Monday, December 31, 2007

The Queen’s Crown Jewels

Oyler School

I wanted to highlight a Cincinnati Public School for the next installment of the Queen's Crown Jewels. There are so many to consider, it was tough to pick one. I decided choose one maybe a little less known and one that is not currently on the National Register of Historic Places. That rules out the schools including but not limited to the former Cummins School (1872), Mt. Adams Public (1895), and Rothenberg Elementary (1914). It also eliminated (at least for now) the real the jewels of the school district itself - Hughes (1908), Withrow (1919), and Walnut Hills (1931) of which Withrow and Hughes are currently listed on the National Register. So my choice is the unique Oyler School in Lower Price Hill.



Oyler School is located at 2121 Hatmaker Street. It was completed in 1931 and was designed by the firm Samuel Hannaford and Sons. It is a wonderfully eclectic design, combining elements of Italian and Spanish Revival, English Tudor Revival, and Venetian Byzantine Gothic Revival in a near Art Deco aesthetic. Glazed terra cotta details accentuate the stone and brick facades including lintels, friezes, balconies, and figures, including a boy and girl flaking the front doors. It is wonderfully decorative for the period and really incorporates an Art Deco style. But still all mixed with historical precedents.

Samuel Hannaford's sons Charles and Harvey completed a number of schools for CPS including Winton Place Academy (1910), Carson (1916), Condon (1922), and Hoffman (1925) which is also on the National Register and has a fantastic setting on Darrell Ave in Evanston/Walnut Hills. (I leave the right to select it for an upcoming post.)

The building is very large at over 100,000 square foot. When built it had ". . . a modern Kindergarten, 46 classrooms, a Metal Shop, an Electric Shop, a Print Shop, a Woodworking Shop, a Mechanical Drawing Room, 2 Cooking Rooms, 2 Sewing Rooms, a Library, 2 Gymnasiums, an auditorium seating 550, and a Lunch Room." It and the playgrounds and a swimming pool occupy a city block in Lower Price Hill which unfortunatly is set on a tight site in a sea of asphalt paving. The building is still occupied and is slated for renovation in an upcoming CPS Master Plan segment.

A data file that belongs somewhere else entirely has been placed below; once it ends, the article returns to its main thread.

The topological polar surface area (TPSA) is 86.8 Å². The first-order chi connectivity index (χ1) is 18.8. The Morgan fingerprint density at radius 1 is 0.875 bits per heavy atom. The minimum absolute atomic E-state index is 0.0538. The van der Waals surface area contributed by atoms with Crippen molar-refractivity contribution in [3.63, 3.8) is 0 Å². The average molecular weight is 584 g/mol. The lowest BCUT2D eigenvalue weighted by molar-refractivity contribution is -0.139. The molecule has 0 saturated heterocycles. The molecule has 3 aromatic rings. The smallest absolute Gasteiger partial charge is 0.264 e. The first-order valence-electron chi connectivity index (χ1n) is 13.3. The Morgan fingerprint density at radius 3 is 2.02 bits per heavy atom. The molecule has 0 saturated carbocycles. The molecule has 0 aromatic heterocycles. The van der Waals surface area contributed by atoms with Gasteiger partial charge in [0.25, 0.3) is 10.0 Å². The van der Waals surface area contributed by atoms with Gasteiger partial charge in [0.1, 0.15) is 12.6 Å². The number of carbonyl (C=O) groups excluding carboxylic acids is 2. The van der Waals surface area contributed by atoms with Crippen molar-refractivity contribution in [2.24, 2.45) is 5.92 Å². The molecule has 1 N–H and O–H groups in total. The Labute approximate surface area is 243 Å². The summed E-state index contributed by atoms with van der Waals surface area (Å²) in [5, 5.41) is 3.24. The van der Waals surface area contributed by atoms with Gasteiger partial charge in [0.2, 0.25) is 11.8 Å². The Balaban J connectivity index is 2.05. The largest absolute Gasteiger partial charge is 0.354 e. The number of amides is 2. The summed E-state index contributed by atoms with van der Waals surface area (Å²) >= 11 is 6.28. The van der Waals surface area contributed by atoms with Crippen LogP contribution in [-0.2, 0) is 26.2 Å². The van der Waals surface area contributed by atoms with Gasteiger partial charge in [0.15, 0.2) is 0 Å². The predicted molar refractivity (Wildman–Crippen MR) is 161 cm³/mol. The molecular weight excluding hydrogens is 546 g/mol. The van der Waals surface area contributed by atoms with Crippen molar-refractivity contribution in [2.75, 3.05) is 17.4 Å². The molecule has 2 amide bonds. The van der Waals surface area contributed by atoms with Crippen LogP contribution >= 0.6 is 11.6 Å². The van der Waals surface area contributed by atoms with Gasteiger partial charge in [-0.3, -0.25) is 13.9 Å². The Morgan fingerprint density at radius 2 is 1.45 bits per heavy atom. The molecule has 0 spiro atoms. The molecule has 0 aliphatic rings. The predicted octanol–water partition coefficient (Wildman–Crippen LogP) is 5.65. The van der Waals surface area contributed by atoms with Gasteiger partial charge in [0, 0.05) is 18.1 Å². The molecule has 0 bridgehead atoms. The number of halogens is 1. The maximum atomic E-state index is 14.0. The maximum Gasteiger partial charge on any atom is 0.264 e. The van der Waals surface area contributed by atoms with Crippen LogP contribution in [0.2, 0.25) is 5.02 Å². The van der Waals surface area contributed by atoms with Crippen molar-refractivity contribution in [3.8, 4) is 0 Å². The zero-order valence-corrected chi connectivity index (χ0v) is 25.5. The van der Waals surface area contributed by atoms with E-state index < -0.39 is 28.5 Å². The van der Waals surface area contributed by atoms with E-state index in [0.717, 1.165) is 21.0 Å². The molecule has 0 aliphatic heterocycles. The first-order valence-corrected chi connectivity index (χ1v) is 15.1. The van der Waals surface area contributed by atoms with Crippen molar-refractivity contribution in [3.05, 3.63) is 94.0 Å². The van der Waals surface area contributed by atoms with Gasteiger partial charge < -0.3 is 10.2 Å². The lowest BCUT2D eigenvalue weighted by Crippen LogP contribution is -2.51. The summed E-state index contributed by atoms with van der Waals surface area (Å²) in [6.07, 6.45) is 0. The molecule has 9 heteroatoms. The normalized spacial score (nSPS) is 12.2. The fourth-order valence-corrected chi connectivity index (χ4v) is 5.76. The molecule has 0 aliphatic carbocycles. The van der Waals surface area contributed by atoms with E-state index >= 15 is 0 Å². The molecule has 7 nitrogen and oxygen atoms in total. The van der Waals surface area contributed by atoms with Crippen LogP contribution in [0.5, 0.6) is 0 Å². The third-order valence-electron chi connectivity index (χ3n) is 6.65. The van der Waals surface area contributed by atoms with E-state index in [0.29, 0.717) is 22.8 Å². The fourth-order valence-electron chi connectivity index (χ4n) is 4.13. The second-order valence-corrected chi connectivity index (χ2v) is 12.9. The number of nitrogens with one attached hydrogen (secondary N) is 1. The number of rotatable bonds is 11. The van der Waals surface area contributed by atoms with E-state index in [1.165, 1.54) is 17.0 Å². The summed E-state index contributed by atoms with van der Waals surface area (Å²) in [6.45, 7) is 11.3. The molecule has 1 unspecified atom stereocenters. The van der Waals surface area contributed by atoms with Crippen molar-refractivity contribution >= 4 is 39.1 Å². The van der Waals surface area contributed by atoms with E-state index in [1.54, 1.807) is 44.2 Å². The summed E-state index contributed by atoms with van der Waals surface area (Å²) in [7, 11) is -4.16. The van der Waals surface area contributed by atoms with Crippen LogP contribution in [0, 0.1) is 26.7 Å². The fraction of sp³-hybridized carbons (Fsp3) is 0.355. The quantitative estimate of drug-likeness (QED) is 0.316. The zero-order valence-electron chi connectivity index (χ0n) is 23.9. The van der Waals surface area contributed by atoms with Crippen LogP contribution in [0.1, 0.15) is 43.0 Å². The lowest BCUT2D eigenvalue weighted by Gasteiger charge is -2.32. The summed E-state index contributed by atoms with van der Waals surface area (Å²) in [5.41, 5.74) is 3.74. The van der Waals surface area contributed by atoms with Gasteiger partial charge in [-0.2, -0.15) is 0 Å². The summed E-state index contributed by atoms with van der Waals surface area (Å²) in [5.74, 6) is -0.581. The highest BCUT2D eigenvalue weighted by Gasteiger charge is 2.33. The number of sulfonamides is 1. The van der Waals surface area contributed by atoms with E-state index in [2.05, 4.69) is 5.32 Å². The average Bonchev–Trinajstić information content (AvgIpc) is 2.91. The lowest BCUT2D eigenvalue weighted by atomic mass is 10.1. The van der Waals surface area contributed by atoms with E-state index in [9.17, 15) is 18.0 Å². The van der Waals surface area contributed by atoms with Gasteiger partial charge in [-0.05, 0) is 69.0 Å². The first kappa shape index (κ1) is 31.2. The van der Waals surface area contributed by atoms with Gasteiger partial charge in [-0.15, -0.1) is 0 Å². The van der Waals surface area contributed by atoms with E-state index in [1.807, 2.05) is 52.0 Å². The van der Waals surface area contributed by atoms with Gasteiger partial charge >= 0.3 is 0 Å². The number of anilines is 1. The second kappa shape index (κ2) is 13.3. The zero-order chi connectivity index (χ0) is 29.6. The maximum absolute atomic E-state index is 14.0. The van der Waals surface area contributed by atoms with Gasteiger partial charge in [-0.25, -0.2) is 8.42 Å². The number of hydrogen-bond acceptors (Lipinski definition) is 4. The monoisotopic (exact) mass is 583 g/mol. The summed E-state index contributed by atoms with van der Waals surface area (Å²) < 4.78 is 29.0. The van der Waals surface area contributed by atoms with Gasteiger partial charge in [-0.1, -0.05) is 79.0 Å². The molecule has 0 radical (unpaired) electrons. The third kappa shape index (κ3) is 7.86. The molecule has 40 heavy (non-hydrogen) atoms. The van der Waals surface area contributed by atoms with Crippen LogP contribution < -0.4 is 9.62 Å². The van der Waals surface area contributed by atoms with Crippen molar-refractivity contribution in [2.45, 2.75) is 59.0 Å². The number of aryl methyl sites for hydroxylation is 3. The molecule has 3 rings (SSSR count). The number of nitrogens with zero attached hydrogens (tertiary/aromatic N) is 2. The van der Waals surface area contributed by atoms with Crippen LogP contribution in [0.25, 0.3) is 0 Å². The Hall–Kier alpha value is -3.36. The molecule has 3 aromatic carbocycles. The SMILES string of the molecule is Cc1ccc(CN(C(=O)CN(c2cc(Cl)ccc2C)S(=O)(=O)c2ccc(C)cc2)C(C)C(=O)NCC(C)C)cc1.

References:
Flischel, Robert. An Expression of the Community. Cincinnati: The Art League Press, 2001.
Olyer School History from their website.

Historic photos from Library's Cincinnati Memory Project.

5 comments:

Veggie Option said...

Thanks for another informative post. This looks like a wonderful building, and I'm eager to see it in person.

(I LOVE Hannaford designed buildings. Why hasn't anyone written a book on Samuel and his sons?)

UncleRando said...

I love, love, love this building. It is one of the best buildings in LPH which boasts a bunch of goodies. It has a nice urban playground to go with it...a nice neighborhood touch.

Kevin LeMaster said...

I love that building too and I hope that CPS doesn't skimp on renovating it into a true community learning center (like they promised during the bond levy).

Sharon said...

Imagine my shock when driving through Price Hill and finding out they tore down old Carson elementary. I live in Florence Ky and didn't realize it was scheduled for demolition. I attended there in the sixties. I hope someone saved the Rookwood fountain in the hallway across from the principals office next to the auditorium. I would have thought that pieces of the school - like the clock faces from the tower would have been auctioned off to the public. Maybe they were. I would have loved to have had a piece of the building. But I never heard about this and we have the news on all the time.

Sharon said...

magine my shock when driving through Price Hill and finding out they tore down old Carson elementary. I live in Florence Ky and didn't realize it was scheduled for demolition. I attended there in the sixties. I hope someone saved the Rookwood fountain in the hallway across from the principals office next to the auditorium. I would have thought that pieces of the school - like the clock faces from the tower would have been auctioned off to the public. Maybe they were. I would have loved to have had a piece of the building. But I never heard about this and we have the news on all the time.